Research Paper Evaluation: Ensure a Well-Presented Argument

Your rough draft has slowly transformed into an almost-final draft, which means you are ready to do a research paper evaluation in order to examine your argument and the content. A well-presented argument is the crux of what makes your paper effective. From the title to the last word you write, the focus of your paper must stay centered on the thesis statement.

Here are a few ways to evaluate the different aspects of your paper to conduct a research paper evaluation.

Research paper evaluation: content

Ultimately, the content within your research paper is what makes or breaks your argument. You can make any argument you want in theory, but a good research paper backs it up and explores the argument effectively. As you read through your paper, ask questions that help identify any areas of weakness to do an effective research paper evaluation of your content.

  • Are multiple arguments pertaining to your thesis statement introduced?
  • Are arguments for and against your thesis unbiased with a neutral presentation?
  • Are the positions, arguments and points-of-view of source authors and their findings accurate and well represented?

Research paper evaluation: introduction

While every part of a research paper is important, the introduction is what draws people into your paper—what makes them want to continue reading. When doing a research paper evaluation, examine your introduction by asking the following questions:

  • Does your intro show your purpose in a way that invites readers to continue?
  • Does the way you intend to present information stay clearly defined in the first paragraph?
  • Does your very first sentence draw readers in because it is engaging?
  • Does your introduction introduce your thesis or idea well?

Research paper evaluation: body paragraphs

The body paragraphs of your research paper mix your thoughts and ideas with supporting evidence. Information within each paragraph is as important as the flow and transition between them in your research paper evaluation. As you read through your paper to evaluate the argument, ask these questions about your body paragraphs:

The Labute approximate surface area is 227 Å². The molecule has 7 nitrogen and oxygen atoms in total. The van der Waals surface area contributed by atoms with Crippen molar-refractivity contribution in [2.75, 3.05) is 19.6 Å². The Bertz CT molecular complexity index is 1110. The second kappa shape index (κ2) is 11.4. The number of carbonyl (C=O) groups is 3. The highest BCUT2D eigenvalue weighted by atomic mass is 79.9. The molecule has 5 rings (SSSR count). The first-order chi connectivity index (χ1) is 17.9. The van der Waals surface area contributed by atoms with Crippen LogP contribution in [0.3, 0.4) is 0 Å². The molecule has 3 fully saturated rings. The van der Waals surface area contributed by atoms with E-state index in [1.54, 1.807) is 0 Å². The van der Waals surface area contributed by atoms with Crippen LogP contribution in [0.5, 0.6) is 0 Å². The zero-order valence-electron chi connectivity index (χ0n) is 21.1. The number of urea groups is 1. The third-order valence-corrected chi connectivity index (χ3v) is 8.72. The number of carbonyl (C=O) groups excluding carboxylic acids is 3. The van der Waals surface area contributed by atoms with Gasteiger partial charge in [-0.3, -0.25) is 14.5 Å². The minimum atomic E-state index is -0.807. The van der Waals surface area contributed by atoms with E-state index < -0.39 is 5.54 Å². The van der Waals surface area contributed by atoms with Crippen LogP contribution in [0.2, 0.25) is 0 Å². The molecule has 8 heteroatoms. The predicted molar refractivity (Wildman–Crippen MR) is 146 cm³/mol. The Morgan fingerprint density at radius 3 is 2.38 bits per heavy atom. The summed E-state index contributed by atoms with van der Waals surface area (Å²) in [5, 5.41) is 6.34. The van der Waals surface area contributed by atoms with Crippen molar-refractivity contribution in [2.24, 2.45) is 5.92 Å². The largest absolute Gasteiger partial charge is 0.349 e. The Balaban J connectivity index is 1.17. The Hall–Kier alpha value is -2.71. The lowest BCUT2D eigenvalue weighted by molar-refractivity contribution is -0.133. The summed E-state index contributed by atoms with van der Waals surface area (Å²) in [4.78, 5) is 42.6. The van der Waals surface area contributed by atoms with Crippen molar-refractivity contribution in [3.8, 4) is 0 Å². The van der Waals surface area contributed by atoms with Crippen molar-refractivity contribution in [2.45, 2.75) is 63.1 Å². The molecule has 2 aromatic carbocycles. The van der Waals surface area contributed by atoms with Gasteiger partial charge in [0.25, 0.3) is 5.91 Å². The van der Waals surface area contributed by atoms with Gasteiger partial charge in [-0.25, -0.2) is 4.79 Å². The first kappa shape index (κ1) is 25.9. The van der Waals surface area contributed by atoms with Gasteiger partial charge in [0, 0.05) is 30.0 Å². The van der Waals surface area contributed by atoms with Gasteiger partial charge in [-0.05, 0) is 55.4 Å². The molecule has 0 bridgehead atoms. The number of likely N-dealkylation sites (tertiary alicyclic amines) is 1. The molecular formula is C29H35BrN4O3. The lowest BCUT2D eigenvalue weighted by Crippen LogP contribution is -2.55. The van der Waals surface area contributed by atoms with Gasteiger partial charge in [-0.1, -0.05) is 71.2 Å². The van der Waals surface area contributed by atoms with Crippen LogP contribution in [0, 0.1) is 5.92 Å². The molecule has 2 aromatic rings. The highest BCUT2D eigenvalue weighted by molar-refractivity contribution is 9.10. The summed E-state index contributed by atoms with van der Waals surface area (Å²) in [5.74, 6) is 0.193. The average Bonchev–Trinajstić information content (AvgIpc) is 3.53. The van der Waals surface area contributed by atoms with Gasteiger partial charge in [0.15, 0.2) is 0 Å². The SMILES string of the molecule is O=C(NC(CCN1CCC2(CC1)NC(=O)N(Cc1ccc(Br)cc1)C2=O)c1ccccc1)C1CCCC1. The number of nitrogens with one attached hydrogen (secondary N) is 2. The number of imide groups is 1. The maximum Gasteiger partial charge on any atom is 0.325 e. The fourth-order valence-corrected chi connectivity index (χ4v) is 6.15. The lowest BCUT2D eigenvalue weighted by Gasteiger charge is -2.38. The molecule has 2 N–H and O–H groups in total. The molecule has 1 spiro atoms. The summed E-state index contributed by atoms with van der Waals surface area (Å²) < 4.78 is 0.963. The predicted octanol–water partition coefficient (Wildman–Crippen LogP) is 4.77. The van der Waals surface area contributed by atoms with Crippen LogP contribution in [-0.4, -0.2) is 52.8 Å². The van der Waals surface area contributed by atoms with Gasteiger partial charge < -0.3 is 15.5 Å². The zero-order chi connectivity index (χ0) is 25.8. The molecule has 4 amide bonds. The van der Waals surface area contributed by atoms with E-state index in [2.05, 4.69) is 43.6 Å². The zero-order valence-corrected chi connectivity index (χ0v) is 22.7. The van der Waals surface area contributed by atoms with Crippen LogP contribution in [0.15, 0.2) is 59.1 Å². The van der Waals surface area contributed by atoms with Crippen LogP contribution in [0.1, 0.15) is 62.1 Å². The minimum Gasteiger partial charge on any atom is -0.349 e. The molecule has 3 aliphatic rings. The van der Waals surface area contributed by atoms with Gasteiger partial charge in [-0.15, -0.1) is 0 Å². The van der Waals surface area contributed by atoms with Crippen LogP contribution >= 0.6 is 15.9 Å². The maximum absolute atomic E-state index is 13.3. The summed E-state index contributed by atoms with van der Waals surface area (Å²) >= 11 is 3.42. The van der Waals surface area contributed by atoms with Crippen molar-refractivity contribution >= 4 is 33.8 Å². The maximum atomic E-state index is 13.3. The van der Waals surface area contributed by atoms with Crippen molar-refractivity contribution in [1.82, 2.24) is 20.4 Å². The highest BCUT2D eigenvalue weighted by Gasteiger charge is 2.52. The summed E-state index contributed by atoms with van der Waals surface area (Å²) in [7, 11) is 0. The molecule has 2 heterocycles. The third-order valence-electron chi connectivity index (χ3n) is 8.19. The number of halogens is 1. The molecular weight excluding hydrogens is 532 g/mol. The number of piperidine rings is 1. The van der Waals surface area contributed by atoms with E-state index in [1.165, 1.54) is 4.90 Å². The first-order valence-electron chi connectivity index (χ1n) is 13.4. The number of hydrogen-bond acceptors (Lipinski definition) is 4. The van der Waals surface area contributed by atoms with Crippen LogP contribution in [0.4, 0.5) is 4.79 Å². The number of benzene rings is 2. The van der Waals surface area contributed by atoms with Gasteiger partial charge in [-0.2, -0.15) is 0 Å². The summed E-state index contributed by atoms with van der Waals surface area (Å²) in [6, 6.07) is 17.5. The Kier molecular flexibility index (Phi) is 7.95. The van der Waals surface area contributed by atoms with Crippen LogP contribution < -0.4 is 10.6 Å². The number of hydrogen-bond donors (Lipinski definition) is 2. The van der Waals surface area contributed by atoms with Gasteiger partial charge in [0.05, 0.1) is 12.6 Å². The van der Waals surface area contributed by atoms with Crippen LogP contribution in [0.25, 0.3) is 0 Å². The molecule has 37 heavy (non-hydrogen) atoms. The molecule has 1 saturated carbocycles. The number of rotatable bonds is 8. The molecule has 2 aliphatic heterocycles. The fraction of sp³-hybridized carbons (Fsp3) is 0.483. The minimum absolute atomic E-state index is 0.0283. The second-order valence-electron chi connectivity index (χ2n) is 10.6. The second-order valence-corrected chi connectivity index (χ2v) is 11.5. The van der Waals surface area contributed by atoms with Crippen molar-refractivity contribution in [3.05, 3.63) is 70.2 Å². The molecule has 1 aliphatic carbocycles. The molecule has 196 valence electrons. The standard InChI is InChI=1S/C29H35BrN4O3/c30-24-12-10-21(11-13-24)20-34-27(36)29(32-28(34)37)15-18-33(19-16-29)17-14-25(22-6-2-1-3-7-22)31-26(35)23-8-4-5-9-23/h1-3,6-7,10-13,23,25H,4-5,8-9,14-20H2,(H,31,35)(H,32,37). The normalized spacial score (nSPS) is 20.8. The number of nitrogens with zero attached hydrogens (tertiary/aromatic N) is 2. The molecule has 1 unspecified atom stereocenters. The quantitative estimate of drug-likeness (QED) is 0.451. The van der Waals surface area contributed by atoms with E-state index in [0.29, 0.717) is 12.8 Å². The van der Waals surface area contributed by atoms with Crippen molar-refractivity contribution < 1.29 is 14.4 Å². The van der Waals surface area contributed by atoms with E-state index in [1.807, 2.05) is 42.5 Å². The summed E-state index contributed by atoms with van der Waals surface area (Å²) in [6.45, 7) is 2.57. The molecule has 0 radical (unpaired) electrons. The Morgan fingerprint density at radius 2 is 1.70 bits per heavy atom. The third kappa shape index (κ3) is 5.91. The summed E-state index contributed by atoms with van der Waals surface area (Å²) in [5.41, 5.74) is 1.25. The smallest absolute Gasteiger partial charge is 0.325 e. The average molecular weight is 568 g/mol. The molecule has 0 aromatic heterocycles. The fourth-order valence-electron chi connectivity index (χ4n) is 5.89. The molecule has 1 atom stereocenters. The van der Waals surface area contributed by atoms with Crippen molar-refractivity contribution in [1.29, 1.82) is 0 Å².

• Does the order in which you present information stay logical?
  • Does each paragraph remain part of the larger argument or tell a story related to your thesis?
  • Does each paragraph show a clear thought pattern?
  • Does the relationship between each paragraph remain clear?
  • Does every paragraph smoothly transition to the next?
  • Does any paragraph not belong or require combining it with another paragraph?
  • Does each sentence in the respective paragraph support the paragraph’s topic sentence?
  • Does any sentence not belong within a certain paragraph or require combining it with other sentences?
  • Does any digression stay directly related to the overall thesis?

Research paper evaluation: conclusion

As you wrap up your research paper evaluation, you want to pay close attention to your conclusion. This is your last chance to leave an impression with readers and to tie everything to your thesis effectively. Evaluate your conclusion by asking these questions:

  • Does the conclusion synthesize, summarize and clarify the information within your paper to tie into and resolve the thesis?
  • Does the conclusion leave readers with something to think about?
  • Does the rest of your research paper support the conclusion?
  • Does the conclusion make it clear that the point of view and ideas are your own?
  • Does what the conclusion build upon and reference the arguments of the paper?
  • Does the conclusion include a discussion about future research, applications and implications?

A research paper evaluation can help you identify weak areas within your paper. If you answer “no” to any of the above questions that relate to each area of your paper, spend the time to make necessary changes before putting together your final draft. Ultimately, you want a well-supported and effective argument, and the only way to get there is by asking the right questions.